Wall Street Journal
Continuity: Federal Reserve Chair Janet Yellen said she expects continuity at the Fed when it comes to bank regulation after she leaves the central bank in February. Speaking at what is likely to be her last press conference after the Fed raised interest rates Thursday, Yellen said she sees "broad-based commitment" to those "core reforms," such as stress testing and bank capital requirements.
Trimming: Wells Fargo said it laid off about 60 employees in its big mortgage unit, including about 40 people in compliance and 20 in originations. But the bank is looking to hire more than 1,500 people in other areas. The unit employs about 268,000 people across the country.
New game in town: Weary of modest returns in commodity markets, some traders are turning to bitcoin to make a big score, regardless of the risks. "With volatility and interest in commodities dwindling, some traders say they can't afford to lose out on the bitcoin frenzy, even if the nascent market is rife with risks," the Journal reports. "As bitcoin has sped through sudden gains and drops, traders used to wild swings in commodity prices are trying to reap profits in cryptocurrencies."
The start of bitcoin futures trading this week has created renewed interest in an exchange-traded fund linked to the cybercurrency, with several funds planning to file for ETFs. "A futures-based ETF structure has a better chance to win regulatory approval than previous structures designed to own bitcoin directly," the Journal said, noting that the Securities and Exchange Commission denied applications for such ETFs earlier this year.
The volume of money raised from initial coin offerings has jumped past $4 billion so far this year, up sharply from just $225 million last year, according to Autonomous Research.
Failing grades: The number of Americans in default of their student loans for at least a year has doubled in the past four years to about 4.6 million borrowers, with about 22% of them severely behind on their payments, up from 17%, according to the Department of Education. In dollar terms, defaulted student loans totaled $84 billion at the end of the third quarter, or 13% of the $631 billion that borrowers are required to be paying down. Total student debt owed to the government is now at $1.4 billion.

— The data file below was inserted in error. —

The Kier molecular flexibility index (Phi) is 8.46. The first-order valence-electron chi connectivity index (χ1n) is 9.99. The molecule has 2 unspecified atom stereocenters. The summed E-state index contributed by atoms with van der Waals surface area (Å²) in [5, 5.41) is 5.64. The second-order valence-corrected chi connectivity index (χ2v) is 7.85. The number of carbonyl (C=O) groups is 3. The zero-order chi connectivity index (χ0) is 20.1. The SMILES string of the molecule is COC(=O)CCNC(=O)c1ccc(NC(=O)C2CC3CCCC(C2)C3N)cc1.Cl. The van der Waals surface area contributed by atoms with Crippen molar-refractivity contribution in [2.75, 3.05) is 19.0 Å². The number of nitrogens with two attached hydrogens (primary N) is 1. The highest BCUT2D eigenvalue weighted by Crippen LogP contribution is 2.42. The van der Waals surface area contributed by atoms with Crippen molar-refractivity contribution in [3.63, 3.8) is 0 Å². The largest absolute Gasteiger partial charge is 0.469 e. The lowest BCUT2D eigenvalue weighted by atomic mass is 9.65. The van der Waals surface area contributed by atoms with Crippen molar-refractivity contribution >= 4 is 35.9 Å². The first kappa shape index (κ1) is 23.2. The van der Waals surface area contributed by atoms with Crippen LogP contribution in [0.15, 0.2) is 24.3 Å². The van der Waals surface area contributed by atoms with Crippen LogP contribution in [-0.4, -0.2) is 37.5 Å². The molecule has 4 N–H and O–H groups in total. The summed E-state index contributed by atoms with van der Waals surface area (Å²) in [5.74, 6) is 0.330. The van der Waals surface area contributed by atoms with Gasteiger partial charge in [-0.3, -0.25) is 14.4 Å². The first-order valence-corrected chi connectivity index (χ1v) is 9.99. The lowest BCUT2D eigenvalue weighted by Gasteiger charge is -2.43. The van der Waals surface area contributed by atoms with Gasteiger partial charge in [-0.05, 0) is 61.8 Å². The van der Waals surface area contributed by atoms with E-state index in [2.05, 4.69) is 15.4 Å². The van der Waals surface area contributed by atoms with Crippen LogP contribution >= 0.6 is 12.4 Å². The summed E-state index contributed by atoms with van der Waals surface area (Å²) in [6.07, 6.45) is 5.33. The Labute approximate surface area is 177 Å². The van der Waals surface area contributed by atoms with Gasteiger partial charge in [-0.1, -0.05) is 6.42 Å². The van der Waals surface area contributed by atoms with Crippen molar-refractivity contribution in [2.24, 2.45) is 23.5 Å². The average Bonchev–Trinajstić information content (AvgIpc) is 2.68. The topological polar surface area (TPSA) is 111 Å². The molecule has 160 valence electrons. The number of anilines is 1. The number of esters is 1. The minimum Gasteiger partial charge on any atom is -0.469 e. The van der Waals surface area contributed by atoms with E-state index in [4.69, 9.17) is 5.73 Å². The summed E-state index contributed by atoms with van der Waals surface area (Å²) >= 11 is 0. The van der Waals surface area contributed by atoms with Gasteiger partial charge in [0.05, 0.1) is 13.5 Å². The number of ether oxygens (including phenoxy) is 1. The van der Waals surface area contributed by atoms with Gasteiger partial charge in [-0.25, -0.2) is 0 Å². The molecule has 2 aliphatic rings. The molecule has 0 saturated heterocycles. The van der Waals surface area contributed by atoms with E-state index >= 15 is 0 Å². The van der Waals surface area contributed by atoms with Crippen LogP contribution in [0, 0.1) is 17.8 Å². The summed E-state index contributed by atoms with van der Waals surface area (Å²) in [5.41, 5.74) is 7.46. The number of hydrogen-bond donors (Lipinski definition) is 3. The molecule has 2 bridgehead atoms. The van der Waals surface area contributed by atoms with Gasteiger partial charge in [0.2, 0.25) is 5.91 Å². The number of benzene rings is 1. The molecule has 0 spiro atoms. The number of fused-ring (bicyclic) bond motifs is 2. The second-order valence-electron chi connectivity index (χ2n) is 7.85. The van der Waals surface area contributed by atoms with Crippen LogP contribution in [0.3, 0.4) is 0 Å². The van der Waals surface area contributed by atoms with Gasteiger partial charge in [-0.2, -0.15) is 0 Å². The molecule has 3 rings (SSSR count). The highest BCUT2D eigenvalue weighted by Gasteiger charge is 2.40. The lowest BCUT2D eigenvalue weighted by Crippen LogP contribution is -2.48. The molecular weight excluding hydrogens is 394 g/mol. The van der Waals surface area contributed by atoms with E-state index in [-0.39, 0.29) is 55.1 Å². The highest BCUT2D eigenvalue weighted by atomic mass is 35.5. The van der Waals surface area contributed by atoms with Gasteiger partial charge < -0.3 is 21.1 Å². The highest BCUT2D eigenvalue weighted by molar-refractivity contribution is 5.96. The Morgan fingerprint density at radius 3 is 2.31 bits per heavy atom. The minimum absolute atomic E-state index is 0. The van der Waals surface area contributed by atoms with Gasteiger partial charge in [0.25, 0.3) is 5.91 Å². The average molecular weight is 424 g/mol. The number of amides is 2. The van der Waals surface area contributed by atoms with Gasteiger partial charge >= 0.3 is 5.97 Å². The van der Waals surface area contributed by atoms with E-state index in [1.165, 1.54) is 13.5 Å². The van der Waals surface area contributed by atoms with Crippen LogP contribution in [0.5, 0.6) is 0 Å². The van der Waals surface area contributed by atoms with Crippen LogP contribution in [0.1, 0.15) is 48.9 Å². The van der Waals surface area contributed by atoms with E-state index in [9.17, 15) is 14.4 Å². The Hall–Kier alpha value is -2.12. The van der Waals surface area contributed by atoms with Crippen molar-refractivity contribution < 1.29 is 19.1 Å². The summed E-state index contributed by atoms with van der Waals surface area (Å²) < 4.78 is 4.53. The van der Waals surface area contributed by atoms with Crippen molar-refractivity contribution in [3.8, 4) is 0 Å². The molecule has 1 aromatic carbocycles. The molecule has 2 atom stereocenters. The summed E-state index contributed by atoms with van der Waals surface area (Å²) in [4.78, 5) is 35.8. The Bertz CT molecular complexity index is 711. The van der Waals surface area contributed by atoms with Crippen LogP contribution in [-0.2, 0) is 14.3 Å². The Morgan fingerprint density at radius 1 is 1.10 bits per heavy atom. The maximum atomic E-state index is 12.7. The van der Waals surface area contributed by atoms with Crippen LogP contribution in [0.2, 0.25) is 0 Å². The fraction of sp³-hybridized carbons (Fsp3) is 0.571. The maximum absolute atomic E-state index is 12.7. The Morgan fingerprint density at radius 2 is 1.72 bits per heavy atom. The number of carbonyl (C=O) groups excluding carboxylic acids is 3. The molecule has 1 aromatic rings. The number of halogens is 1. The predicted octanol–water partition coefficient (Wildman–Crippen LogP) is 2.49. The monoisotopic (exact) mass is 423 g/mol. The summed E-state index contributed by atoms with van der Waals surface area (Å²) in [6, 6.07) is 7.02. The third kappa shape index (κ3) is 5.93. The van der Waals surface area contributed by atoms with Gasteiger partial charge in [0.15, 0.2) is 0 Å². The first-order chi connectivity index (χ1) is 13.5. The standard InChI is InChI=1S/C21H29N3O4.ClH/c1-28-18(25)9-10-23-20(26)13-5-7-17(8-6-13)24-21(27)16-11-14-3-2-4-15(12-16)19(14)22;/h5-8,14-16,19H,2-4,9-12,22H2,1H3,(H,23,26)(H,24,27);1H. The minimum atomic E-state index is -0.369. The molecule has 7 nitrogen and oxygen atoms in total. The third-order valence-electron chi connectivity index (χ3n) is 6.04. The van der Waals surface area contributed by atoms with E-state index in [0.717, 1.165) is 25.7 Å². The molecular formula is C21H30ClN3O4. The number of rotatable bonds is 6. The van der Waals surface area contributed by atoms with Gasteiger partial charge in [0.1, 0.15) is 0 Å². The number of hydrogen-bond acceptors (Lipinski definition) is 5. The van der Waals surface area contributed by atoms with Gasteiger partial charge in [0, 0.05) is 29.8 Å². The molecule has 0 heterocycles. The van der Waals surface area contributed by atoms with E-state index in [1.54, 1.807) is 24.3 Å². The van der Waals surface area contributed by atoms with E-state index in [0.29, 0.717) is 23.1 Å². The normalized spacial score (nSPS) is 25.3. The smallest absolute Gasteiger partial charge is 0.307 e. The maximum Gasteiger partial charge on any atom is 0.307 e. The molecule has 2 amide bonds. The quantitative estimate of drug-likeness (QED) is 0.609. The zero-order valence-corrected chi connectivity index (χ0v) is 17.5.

"The rise in defaults comes despite a strong labor market and carries long-term consequences for borrowers and the economy," the Journal commented. "Defaulted borrowers risk damaging their credit and their ability to borrow for other things like homes and cars. That, in turn, could restrain the economy's growth."
Wake-up call: The massive data breach at Equifax earlier this year was a "defining moment" for corporate boards' need to oversee cybersecurity issues, the Journal reports. While the government regulates how directors handle financial disclosures, mergers and other business issues, there are no guidelines on how to address or report on cybersecurity protection or breaches.
Broken promises: Marketplace lending isn't delivering the returns investors had hoped for several years ago (witness the recent drop in Lending Club's stock price to an all-time low after it cut profit forecasts again). Nor is it living up to its early promise "to make brick-and-mortar banks redundant in the process," the FT says.
"Over the past few years billions of dollars of capital have flowed into online platforms," it says, "but dozens of platforms have come unstuck, as rising defaults cause equity investors to balk at providing more funding, and loan-buyers to seek better risk-adjusted returns elsewhere."
"All of my colleagues on the board have expressed a strong commitment to keep in place the core reforms that have produced a stronger financial system. I have not seen anything emerge at this point that I would describe as a significant difference." — Federal Reserve Chair Janet Yellen.